Book Review: The Shadows of Paradise City by Brad Allen Hoover


 Publisher: BookBaby

  Format: E-Book

  Released: May 30, 2014

  Grade Rating: C-



 Amazon Summary:

The Shadows of Paradise City follows fifteen-year-old Benjamin as his post-high-    school-dropout world unfurls, chronicling his time as a graveyard dishwasher at the  campy International Café, his time at the library where he pursues an education and      prepares for the high school proficiency exam with eighteen-year-old college dropout Bayer Eitenne’s help, and his time as an unwitting drug runner for a shady cafe patron. Things go bad the night before the exam when Benjamin is robbed of a drug delivery he has stuffed into his pants. Johnson, Benjamin’s drug dealing boss, pursues the thieves on a maniacal quest to get the drugs back, dragging Benjamin along with him. As his world closes in around him and the stakes increase, Benjamin must come up with a plan to escape this mess, which threatens not only his future but his life as well. The Shadows of Paradise City humorously explores the nature of education and friendship, but more importantly, chronicles the significant and often ironic events and people who shape our lives.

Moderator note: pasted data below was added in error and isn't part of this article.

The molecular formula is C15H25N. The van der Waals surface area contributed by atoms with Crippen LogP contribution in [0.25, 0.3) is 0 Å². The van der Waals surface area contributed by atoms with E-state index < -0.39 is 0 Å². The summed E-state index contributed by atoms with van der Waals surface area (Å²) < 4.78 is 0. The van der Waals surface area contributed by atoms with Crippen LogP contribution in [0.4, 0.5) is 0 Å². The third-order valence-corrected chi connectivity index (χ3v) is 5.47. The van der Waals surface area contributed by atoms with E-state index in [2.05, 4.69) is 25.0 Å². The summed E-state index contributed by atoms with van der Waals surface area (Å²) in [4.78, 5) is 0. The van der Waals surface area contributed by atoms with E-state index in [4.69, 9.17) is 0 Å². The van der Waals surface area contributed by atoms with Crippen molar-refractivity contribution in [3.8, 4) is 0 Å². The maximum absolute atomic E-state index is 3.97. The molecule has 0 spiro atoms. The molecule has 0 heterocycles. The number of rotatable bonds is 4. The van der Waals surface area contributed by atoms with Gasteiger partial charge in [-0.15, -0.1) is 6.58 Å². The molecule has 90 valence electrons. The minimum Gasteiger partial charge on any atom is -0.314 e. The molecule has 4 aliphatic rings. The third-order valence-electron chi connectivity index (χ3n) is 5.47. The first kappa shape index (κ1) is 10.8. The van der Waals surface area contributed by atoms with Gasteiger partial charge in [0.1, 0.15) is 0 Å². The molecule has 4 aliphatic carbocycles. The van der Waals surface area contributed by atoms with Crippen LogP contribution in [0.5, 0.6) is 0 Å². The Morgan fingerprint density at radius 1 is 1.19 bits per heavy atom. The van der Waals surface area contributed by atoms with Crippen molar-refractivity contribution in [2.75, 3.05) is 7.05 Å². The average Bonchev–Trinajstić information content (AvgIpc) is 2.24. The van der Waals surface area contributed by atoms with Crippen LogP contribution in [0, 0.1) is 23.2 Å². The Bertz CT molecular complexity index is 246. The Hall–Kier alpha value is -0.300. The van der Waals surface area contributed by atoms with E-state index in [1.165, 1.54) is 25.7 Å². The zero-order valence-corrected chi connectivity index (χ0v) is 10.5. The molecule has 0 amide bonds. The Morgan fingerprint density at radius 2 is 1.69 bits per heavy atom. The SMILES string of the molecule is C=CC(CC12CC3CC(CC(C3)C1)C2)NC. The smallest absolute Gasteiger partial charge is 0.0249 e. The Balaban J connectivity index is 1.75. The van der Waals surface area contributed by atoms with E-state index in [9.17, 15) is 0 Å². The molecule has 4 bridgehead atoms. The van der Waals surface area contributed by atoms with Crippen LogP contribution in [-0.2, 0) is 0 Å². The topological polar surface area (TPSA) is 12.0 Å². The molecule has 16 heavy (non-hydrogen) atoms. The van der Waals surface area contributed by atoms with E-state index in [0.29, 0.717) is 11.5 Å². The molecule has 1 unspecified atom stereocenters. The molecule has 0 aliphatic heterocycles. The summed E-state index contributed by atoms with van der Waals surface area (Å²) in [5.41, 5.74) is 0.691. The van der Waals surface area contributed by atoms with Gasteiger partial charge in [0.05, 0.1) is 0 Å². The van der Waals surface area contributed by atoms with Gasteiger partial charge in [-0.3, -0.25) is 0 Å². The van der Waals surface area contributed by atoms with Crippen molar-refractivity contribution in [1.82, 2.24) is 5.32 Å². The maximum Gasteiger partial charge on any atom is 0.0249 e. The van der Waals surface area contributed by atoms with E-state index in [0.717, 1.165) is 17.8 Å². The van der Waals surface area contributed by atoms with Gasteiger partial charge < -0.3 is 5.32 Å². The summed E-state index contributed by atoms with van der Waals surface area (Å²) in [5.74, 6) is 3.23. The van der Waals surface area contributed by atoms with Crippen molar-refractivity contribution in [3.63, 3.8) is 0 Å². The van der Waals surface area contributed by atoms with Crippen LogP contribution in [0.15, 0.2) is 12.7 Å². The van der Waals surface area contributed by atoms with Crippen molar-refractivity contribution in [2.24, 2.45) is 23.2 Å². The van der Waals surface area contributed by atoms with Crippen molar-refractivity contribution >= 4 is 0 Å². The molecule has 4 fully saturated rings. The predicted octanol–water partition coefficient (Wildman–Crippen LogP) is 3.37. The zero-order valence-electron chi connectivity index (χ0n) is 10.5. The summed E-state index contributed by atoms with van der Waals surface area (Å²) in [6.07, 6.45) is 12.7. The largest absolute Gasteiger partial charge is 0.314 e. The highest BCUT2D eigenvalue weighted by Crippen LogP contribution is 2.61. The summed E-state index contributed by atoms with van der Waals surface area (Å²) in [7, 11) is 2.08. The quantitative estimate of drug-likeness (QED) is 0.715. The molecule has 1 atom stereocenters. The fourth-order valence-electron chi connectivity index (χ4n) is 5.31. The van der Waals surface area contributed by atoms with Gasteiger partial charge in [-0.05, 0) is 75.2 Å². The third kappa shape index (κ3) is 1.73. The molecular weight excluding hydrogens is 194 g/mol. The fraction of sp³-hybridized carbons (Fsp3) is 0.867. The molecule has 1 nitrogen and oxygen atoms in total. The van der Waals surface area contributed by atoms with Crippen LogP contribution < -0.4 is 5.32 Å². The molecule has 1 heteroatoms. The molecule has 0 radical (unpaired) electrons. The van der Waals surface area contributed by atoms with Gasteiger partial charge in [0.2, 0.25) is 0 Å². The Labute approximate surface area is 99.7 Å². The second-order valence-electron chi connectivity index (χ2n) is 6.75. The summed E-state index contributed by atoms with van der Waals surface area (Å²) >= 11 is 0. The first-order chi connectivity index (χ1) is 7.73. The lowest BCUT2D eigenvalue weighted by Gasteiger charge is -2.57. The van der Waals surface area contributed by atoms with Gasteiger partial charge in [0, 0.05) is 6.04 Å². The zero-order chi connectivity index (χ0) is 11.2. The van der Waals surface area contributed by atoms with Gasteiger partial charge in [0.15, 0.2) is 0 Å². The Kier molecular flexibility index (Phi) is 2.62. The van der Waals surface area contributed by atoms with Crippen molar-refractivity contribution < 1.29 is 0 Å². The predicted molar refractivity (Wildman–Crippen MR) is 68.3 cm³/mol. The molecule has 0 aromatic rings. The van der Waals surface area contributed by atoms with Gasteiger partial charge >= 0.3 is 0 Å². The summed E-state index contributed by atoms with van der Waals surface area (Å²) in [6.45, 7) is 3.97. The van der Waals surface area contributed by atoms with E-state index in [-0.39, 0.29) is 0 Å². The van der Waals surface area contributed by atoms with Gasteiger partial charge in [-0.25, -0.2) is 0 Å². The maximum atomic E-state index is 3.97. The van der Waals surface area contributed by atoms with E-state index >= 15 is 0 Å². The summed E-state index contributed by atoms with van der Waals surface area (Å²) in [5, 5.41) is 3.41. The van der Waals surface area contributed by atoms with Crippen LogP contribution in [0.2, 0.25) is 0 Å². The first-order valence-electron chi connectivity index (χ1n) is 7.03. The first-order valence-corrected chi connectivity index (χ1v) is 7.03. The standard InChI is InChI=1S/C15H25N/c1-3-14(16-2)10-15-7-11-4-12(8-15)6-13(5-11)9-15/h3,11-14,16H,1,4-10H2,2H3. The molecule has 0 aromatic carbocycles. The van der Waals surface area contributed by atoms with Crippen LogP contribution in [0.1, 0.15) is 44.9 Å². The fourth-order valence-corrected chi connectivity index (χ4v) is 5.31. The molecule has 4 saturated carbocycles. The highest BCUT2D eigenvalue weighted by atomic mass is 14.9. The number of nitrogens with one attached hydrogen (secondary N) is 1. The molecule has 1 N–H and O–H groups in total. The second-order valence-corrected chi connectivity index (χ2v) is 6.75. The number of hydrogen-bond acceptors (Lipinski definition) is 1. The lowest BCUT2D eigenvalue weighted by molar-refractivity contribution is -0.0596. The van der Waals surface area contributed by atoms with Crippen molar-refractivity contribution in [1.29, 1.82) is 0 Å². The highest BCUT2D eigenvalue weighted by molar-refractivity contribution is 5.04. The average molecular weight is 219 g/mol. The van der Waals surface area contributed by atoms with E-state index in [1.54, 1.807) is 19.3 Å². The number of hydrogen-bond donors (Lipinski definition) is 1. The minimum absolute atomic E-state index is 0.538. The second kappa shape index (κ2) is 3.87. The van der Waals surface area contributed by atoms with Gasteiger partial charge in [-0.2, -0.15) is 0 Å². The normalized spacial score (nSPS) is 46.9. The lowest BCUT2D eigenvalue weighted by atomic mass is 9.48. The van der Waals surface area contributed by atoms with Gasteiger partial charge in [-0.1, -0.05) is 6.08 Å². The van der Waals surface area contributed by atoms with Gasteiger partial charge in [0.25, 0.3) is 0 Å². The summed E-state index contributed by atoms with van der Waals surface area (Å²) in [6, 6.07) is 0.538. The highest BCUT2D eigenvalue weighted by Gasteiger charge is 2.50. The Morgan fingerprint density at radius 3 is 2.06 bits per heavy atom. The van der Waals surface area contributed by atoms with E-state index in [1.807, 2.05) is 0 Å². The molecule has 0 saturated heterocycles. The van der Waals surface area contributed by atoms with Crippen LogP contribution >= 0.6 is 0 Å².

When thinking of a grade for this book I teetered between a B and C because I did enjoy the book, and it was quite a good read I just feel that it was missing something, and that is a good ending. The story progresses naturally, and the complex characters keep you engaged throughout the whole story.

The dark humor of this story is intelligently written, and the author created the perfect characters to relay the message in a non-offensive way. When I first started reading this book I thought it was going to have a strong political undertone, and the author wanted to use dark humor point out how society is becoming dumb. As the story progressed I realized that the author did not actually want to feature this idea. So I then thought he was going to highlight how bureaucratic our education system is, well I ended up being wrong again. I am not a firm believer that every book has to have a deeper, more meaningful message, but the beginning of this book was written so perfectly to deliver these two messages that I must say this is the main reason I am not giving this book a higher rating.

Along with the fact that I feel the author passed up a rather great opportunity to add some real meaning to an enjoyable book. I feel that the ending was rather lack-luster. It does leave it open for a sequel to be written, however, I am unsure that a sequel would improve upon this story, as it seems it was originally intended to be written as a single book.

Overall, if you are a fan of dark humor, or a hipster, I feel you would enjoy this book. I do think that younger readers, may be less disappointed by this read as they will likely miss the fact that the ending was only so-so and the author had the ability to make such a bigger impact.